Like that month I was in the Navy. Wait, THE NAVY? Yeah, see? Being 18 wasn’t all rainbows and unicorn farts.

Got Juice? Fat, Sick & Nearly Dead

Got juice? Or netflix? I went through a documentary phase and netflix made a (surprisingly) pertinent recommendation– Fat, Sick & Nearly Dead.

I am fascinated with the sheer amount of bad food Americans eat. My lifestyle– though better– still needs improvement.

I do love my precious-es…internet, and books. Once I tried to internet surf while running on the treadmill– not recommended.

I need to teach my children about informed food choices– now. Not that I expect them to always make the wise food choice– at 5 and 3, I’m just happy they have (mostly) stopped eating food dropped on public floors.

And that took 3 years of constant reminders before they (mostly) stopped that behavior.

Anywho. Despite generally liking fruits and vegetables, I find it to be annoyingly difficult to eat enough of them. Salads are yummy, but they do not meet the consume-while-driving criteria. Apples are portable—but they require a commitment. And remembering to place the apple trash where it belongs, else you will be hunting for what’s-that-smell. Or you will get ants in your car.

Good times.

I sneer at meal replacement shakes– full of artificial crap and just begging for an uncontrolled food-shoveling during the sensible meal.

Let’s face it, eating an entire large pizza has, at points in my life, made PERFECT sense. The perceived definition of sensible kinda being a large part of the problem.

Or, the fasting cleanses like the Master Cleanse, where you are advised to drink lemon juice, cayenne pepper, and maple syrup. And don’t forget the laxatives!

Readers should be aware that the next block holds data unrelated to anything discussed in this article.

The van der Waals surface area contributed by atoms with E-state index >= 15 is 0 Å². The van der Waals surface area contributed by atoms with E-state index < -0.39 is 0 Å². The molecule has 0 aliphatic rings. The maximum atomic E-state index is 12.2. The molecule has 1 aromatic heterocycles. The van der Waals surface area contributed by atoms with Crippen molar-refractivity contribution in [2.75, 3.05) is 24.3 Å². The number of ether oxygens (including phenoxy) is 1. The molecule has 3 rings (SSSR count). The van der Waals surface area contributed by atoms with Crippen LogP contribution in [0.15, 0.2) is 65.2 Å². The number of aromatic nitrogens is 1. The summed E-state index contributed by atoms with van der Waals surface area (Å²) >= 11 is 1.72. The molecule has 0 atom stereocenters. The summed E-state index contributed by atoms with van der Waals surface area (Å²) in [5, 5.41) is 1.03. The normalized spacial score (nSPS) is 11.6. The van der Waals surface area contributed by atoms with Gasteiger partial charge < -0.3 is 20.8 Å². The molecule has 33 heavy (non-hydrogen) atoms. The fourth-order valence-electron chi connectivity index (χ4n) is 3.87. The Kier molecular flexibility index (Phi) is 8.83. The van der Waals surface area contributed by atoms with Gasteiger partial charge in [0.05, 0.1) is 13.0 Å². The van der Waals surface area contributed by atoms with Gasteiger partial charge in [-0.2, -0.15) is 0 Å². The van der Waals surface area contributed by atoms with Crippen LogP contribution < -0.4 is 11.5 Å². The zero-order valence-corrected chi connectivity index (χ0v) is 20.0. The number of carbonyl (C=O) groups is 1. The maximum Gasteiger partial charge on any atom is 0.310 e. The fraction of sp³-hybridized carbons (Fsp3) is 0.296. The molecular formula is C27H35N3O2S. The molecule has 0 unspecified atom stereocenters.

Oh– I’ve totally used both the aforementioned– often with weight loss success.

But, oh how they made me a monster hypocrite. At dinner, pleading with my uber-picky, clinically-skinny kid to please, for the love of not starving yourself, just eat, whilst sipping on my spicy sugar lemonade and NOT EATING. The master cleanse adds up to about 800 calories a day– all from the sugar maple syrup.

But juicing? Could I? Would I remember to buy fresh vegetables? Would I buy fresh vegetables, get distracted, not noticing until it was too late that the kale had slunk off to the gelatinous green smear of the Vegetable Dark Side?

Could I? Yes. Would I remember to buy fresh vegetables? At least enough to make a juice of some sort. Would kale launch a celery stalk offense, while screaming “LEEK, I’m your father”? Oh yeah– a couple of times.

Here’s what I learned.
1) Eating juiced fruits and vegetables isn’t that difficult. The fiber in that stuff is really filling and my stomach wasn’t actually hungry. My eyes were hungry, but my eyes were what got me into this flabby mess– they aren’t to be trusted right now.